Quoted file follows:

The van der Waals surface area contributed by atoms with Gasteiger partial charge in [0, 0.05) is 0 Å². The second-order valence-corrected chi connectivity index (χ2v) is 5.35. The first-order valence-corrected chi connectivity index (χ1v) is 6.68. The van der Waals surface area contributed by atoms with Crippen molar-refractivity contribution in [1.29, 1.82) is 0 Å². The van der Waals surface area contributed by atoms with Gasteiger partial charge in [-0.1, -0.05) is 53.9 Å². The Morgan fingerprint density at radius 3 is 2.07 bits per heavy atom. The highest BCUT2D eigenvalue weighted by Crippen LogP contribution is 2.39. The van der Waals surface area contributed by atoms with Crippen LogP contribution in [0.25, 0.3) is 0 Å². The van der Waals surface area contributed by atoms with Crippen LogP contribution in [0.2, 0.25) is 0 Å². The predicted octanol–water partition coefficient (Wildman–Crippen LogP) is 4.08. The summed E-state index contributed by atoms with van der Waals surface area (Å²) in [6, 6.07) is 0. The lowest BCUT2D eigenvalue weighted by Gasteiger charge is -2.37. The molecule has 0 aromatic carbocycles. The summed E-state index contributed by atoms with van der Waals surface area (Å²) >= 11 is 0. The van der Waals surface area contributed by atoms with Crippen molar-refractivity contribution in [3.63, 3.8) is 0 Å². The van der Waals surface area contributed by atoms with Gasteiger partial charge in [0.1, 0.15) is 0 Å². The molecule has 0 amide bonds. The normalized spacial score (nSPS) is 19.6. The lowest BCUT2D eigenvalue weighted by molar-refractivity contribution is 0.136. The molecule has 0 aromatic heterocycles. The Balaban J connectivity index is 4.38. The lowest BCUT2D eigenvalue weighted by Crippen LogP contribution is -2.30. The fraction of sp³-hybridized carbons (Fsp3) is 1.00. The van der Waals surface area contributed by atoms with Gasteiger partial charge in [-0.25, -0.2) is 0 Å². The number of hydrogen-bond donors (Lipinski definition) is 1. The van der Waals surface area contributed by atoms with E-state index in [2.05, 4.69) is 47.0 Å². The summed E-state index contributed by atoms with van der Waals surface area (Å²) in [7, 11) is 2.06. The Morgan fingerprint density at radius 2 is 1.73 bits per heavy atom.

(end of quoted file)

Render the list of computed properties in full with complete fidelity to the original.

The van der Waals surface area contributed by atoms with Gasteiger partial charge in [0, 0.05) is 0 Å². The second-order valence-corrected chi connectivity index (χ2v) is 5.35. The first-order valence-corrected chi connectivity index (χ1v) is 6.68. The van der Waals surface area contributed by atoms with Crippen molar-refractivity contribution in [1.29, 1.82) is 0 Å². The van der Waals surface area contributed by atoms with Gasteiger partial charge in [-0.1, -0.05) is 53.9 Å². The Morgan fingerprint density at radius 3 is 2.07 bits per heavy atom. The highest BCUT2D eigenvalue weighted by Crippen LogP contribution is 2.39. The van der Waals surface area contributed by atoms with Crippen LogP contribution in [0.25, 0.3) is 0 Å². The van der Waals surface area contributed by atoms with Crippen LogP contribution in [0.2, 0.25) is 0 Å². The predicted octanol–water partition coefficient (Wildman–Crippen LogP) is 4.08. The summed E-state index contributed by atoms with van der Waals surface area (Å²) in [6, 6.07) is 0. The lowest BCUT2D eigenvalue weighted by Gasteiger charge is -2.37. The molecule has 0 aromatic carbocycles. The summed E-state index contributed by atoms with van der Waals surface area (Å²) >= 11 is 0. The van der Waals surface area contributed by atoms with Crippen molar-refractivity contribution in [3.63, 3.8) is 0 Å². The van der Waals surface area contributed by atoms with Gasteiger partial charge in [0.1, 0.15) is 0 Å². The molecule has 0 amide bonds. The normalized spacial score (nSPS) is 19.6. The lowest BCUT2D eigenvalue weighted by molar-refractivity contribution is 0.136. The molecule has 0 aromatic heterocycles. The Balaban J connectivity index is 4.38. The lowest BCUT2D eigenvalue weighted by Crippen LogP contribution is -2.30. The fraction of sp³-hybridized carbons (Fsp3) is 1.00. The van der Waals surface area contributed by atoms with Gasteiger partial charge in [-0.25, -0.2) is 0 Å². The number of hydrogen-bond donors (Lipinski definition) is 1. The van der Waals surface area contributed by atoms with E-state index in [2.05, 4.69) is 47.0 Å². The summed E-state index contributed by atoms with van der Waals surface area (Å²) in [7, 11) is 2.06. The Morgan fingerprint density at radius 2 is 1.73 bits per heavy atom.